Another approach is gain sharing. Gain sharing is a payment system that establishes cost targets for providers or networks of providers in which financial gains or losses are shared between payer and provider. However, the provider would only realize the available gains if quality standards for key metrics are met. Several evaluations of various types of gain sharing arrangements in health care have shown realization of savings with no declines in access to or quality of care (26). The application of gain sharing to behavioral health in the context of Medicare accountable care organizations has shown little change, in part because the weight given to behavioral measures in the overall set of quality measures was small and the potential savings modest (27). In addition, several state-shared saving programs have shown mixed results for both spending and quality measures (28).
Finally, in some cases, risk-based capitation payments are constructed from historical data on utilization and spending. If, however, historical levels of utilization were low (because of benefit design or care management processes), then the capitation rate will reflect a situation in which the money available for mental health care is inadequate to achieve the desired clinical outcomes.Thus, in such programs, the behavioral health functions are subject to strong resource constraints that affect the size of the provider network and the ability to pay competitive fees for some professionals.
The behavioral health capacity must be based on an up-to-date assessment of the resources necessary to appropriately serve an enrolled population, and that capacity must take contextual factors, such as the social determinants of mental health of communities, into consideration.
To effectively tie payments to performance, the levels of payment must be consistent with the ability to produce strong performance. The behavioral health capacity must be based on an up-to-date assessment of the resources necessary to appropriately serve an enrolled population, and that capacity must take contextual factors, such as the social determinants of mental health of communities, into consideration. Payment structures that allow flexibility to combine resources to treat most patient and community circumstances are likely to produce environments most conducive to high-value behavioral health care.
Flexibility, however, typically is accompanied by significant incentives to spend less. Existing quality measures are limited in their ability to identify substandard care and are typically given little weight in bonus schemes or gain sharing arrangements. Thus the rewards and penalties linked to the quality of behavioral health care are minimal and not given programmatic attention. Payment should be linked to performance via mechanisms such as shared savings or penalties for poor performance and bonuses for strong performance, among other approaches, in ways that create substantial consequences—both financially and in public perception related to performance in serving people with mental illnesses and substance use disorders. Additionally, payment and risk adjustment should consider various social determinants of mental health affecting patients and their communities, including area-level poverty, residential segregation, and food insecurity. This ensures appropriate access to care and provides “fair” payment to providers that must address more complex and likely more costly treatment circumstances.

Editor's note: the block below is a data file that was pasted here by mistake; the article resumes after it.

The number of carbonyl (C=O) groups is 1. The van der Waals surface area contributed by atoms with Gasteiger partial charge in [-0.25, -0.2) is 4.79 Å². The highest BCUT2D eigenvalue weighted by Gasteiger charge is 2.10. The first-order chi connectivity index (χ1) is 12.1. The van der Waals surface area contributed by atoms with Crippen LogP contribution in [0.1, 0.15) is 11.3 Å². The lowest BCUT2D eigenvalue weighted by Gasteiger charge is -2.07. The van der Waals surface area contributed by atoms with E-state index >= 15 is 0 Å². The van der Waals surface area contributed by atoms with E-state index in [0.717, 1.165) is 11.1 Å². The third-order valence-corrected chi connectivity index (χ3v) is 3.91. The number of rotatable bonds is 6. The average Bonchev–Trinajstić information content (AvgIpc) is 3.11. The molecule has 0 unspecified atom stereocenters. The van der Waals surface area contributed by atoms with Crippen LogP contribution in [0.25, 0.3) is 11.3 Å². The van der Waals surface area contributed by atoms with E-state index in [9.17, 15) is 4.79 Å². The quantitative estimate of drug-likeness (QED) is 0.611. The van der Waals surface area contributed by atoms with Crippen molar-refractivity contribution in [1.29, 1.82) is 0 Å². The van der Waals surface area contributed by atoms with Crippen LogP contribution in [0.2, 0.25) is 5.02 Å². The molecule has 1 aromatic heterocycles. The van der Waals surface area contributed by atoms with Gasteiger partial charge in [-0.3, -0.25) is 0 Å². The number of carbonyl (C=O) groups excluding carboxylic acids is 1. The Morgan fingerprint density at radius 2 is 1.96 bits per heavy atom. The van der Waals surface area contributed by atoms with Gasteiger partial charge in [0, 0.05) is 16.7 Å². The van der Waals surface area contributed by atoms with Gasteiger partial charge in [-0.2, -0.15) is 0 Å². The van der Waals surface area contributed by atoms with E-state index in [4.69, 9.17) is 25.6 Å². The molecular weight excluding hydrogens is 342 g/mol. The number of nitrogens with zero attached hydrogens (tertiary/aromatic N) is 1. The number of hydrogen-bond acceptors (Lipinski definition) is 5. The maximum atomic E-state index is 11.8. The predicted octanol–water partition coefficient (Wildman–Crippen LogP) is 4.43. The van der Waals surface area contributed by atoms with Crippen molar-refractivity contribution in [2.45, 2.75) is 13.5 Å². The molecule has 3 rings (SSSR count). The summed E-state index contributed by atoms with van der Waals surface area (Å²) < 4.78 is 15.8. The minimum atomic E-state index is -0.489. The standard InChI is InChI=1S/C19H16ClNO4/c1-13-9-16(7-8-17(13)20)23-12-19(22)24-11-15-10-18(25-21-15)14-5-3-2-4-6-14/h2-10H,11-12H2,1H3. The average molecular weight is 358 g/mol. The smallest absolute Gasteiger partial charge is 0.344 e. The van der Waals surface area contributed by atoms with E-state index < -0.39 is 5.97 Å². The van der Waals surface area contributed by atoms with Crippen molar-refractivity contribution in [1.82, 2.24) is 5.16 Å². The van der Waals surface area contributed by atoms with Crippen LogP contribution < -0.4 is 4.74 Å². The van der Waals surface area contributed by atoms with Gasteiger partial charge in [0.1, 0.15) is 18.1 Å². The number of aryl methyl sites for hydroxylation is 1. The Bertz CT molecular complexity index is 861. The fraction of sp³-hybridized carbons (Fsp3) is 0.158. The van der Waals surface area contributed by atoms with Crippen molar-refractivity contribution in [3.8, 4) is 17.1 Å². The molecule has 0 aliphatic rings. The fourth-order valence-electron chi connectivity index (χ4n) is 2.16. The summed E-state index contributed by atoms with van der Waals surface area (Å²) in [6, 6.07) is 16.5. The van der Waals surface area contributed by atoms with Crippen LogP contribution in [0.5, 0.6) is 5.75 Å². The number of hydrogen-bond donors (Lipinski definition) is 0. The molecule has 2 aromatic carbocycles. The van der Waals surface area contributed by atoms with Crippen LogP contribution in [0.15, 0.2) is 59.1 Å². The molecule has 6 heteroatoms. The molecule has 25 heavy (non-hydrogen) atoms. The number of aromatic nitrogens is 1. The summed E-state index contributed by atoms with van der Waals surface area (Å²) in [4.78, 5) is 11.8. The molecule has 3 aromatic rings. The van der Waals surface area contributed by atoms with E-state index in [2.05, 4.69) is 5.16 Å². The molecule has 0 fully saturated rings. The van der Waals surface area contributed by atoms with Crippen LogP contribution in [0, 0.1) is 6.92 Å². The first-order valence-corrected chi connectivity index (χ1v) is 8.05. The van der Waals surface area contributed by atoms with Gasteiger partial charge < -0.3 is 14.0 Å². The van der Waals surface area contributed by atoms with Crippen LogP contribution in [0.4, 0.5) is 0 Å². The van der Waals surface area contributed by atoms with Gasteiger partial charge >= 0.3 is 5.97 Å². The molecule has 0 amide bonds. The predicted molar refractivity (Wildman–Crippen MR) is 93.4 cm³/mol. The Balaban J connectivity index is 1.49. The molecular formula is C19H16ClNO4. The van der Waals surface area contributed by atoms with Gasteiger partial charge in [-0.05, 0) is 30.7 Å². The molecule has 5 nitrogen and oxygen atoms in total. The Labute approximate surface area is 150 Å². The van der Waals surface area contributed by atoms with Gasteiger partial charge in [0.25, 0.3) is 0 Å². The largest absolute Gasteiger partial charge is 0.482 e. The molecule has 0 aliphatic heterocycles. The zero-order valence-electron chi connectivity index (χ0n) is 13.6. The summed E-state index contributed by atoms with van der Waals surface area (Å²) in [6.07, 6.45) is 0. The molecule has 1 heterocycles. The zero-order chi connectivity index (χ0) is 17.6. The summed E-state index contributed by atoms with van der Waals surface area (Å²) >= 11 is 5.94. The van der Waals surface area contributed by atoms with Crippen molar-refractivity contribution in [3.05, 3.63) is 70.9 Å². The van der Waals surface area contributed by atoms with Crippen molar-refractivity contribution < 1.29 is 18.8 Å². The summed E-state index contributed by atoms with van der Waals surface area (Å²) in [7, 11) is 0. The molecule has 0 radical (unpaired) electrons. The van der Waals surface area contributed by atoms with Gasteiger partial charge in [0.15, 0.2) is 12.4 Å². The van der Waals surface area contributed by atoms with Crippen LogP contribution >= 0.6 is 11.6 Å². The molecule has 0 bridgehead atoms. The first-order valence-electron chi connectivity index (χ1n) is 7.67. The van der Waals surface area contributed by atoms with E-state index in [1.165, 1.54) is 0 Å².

The supply and structural characteristics of providers, along with the workforce that delivers care and supports for people with mental illnesses and substance use disorders, are subject to state regulations. Providers serving people covered by Medicare and Medicaid are also subject to reviews and conditions by accrediting organizations such as JCAHO and CARF. State regulations are typically slow to be updated, so they frequently reflect standards of care that are decades out of date. Likewise, accrediting bodies seldom incorporate evidence about structural features that drive quality in behavioral health providers (12). Recent evidence on residential substance use disorder programs showed that 29% of programs that did not use evidence-based, medication assisted therapy to treat opioid use disorders and frequently engaged in practices that were financially exploitive of consumers were accredited by JCAHO or CARF (29). An analysis of the overall performance of accredited versus nonaccredited hospitals showed no significant differences in quality (30). The Government Accountability Office reported that JCAHO missed the identification of a substantial portion of hospitals with serious safety deficiencies in 2004 (31). Thus regulatory oversight must be provided in ways in which outcomes and the recovery of patients are central goals.
The establishment of regulatory standards for licensing and accreditation that are undergirded by modern clinical science and are regularly updated would represent an important step in promoting higher-quality behavioral health care. A second step would involve enforcement of standards through quality improvement processes and sanctions when necessary. These are fundamental steps to ensure consumer protections and adequate quality.
An analysis of the overall performance of accredited versus nonaccredited hospitals showed no significant differences in quality.
When implemented thoughtfully, accountability tools, in the form of performance metrics, payment incentives, and regulatory standards, have the potential to help move the field toward more positive outcomes in behavioral health. Some steps that would advance improved accountability involve adopting a consistent set of performance standards that are supported by evidence and have the potential to affect the behavior of key sector participants, such as clinicians, hospitals, and insurers; linking performance to consequences through mechanisms such as gain sharing and bonus schemes; and implementing regulatory and accreditation standards for clinicians, providers, and insurers that reflect “best practices” and clinical evidence. A higher standard of accountability, coupled with robust evaluation of implemented recommendations, could lead to improved and more equitable outcomes and to the hope of recovery from mental illnesses and substance use disorders for all people in the future.